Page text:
Indeed, the easing of monetary policies by major central banks around the globe supported economic recoveries coming out of the global financial crisis. Despite definite economic improvements over the last few years, many countries are still struggling to get back to solid economic growth. And now, monetary policies seem to be diverging more and more on a global scale:

  1. The Fed in the US likely to taper QE (i.e. Quantitative Easing or buying own government bonds) to zero (decision on 29th October).
  2. The Bank of Japan is having difficulties creating inflation and is likely to increase their efforts at QE.
  3. The ECB in Europe, threatened by deflation, is finding reluctance for QE from member states and is currently being held “in the box” by its regulations.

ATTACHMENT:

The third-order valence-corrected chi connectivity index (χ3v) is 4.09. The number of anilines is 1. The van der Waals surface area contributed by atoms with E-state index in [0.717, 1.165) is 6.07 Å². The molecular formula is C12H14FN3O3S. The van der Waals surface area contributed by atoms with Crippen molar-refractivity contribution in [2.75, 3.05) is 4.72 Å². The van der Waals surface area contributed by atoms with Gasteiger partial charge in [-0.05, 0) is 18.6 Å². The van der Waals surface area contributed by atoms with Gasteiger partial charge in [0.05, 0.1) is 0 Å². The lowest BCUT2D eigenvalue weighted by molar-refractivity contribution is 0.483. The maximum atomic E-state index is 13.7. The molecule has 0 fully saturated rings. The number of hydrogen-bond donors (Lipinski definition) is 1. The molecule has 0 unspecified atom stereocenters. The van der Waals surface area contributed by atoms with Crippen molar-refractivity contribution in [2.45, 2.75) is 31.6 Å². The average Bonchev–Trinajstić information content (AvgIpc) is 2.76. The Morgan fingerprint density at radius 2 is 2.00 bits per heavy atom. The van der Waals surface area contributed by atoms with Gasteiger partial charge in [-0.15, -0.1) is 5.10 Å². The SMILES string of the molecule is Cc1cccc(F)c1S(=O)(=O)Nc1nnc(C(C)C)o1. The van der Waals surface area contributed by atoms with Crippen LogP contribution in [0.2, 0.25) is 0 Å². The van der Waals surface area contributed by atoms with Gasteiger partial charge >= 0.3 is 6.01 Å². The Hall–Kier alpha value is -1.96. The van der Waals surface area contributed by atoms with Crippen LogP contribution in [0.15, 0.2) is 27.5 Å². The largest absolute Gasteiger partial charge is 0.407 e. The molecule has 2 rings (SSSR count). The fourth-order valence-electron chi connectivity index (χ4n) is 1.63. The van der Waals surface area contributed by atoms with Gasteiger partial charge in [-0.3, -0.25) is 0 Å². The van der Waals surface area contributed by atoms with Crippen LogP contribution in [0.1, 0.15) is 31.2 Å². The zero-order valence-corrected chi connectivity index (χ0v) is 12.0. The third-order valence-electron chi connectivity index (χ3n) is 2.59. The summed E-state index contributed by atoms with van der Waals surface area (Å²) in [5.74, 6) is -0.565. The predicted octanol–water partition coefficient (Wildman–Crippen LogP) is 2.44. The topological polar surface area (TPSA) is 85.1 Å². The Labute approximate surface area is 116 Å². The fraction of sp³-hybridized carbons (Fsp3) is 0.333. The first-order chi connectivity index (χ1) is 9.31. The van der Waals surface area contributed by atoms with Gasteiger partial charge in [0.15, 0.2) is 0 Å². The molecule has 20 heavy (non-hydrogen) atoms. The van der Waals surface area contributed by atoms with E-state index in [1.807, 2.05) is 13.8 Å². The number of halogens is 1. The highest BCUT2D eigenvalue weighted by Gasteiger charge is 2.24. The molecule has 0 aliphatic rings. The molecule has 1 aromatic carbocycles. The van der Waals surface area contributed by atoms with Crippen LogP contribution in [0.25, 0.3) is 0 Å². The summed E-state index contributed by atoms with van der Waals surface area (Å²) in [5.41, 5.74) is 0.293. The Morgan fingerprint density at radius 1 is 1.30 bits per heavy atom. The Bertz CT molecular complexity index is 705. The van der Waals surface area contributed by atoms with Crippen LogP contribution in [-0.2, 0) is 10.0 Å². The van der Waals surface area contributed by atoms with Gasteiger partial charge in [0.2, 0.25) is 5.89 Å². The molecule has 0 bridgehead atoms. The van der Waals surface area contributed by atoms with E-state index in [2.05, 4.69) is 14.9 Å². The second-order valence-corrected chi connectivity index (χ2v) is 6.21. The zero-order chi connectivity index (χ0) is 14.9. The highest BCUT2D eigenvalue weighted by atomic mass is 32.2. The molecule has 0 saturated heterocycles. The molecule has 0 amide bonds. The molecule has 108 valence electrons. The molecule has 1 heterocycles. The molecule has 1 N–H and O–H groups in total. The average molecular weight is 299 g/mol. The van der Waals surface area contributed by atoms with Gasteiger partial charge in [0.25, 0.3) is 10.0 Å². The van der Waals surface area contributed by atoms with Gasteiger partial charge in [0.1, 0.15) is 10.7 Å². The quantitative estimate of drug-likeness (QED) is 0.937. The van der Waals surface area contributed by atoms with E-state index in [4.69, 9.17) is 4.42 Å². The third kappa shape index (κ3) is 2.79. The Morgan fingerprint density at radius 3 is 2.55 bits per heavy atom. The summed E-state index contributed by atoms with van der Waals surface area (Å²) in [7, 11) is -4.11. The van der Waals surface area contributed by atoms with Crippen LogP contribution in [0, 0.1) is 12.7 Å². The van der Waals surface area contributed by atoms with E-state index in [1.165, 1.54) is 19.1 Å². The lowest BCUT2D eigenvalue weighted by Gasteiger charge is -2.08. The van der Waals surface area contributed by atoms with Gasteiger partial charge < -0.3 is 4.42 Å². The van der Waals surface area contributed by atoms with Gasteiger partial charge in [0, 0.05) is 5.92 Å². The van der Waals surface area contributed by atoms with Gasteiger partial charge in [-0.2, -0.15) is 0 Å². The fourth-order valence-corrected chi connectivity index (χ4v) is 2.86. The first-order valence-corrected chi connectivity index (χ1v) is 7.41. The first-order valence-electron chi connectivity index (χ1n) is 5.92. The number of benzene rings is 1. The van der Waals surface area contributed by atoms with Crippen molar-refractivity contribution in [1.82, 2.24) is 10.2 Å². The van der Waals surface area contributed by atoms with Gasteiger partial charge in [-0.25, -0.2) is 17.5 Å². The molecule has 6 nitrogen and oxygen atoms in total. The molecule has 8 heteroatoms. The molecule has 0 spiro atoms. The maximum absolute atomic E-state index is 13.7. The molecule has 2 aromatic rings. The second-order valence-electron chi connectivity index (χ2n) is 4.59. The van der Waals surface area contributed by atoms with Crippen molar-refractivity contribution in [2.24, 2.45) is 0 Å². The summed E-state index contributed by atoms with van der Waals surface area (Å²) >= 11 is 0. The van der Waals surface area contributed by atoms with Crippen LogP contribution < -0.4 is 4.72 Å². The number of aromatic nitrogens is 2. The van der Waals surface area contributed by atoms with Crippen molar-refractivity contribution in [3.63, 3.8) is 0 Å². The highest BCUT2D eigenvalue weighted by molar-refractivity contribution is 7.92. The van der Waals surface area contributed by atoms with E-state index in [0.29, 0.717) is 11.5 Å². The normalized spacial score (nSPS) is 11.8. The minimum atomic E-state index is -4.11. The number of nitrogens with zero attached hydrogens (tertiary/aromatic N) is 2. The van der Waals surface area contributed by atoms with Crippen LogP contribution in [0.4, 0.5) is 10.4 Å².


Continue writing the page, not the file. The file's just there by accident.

Benefiting from Macro Volatility

This increasing divergence among the largest central banks is creating tensions that will appear as eruptive increases in volatility in major asset classes. This forming background of macro volatility in the global financial system will likely produce sharp surges and sudden drops in equities, bonds or commodities. On the other hand, the growing risk in major asset classes from this macro volatility leaves one asset class that will definitely offer profitable opportunities for the foreseeable future: currencies!

As Van likes to say, “Crisis implies opportunity”! Right now, it’s plainly easy to see clear opportunities in Forex trading and investing.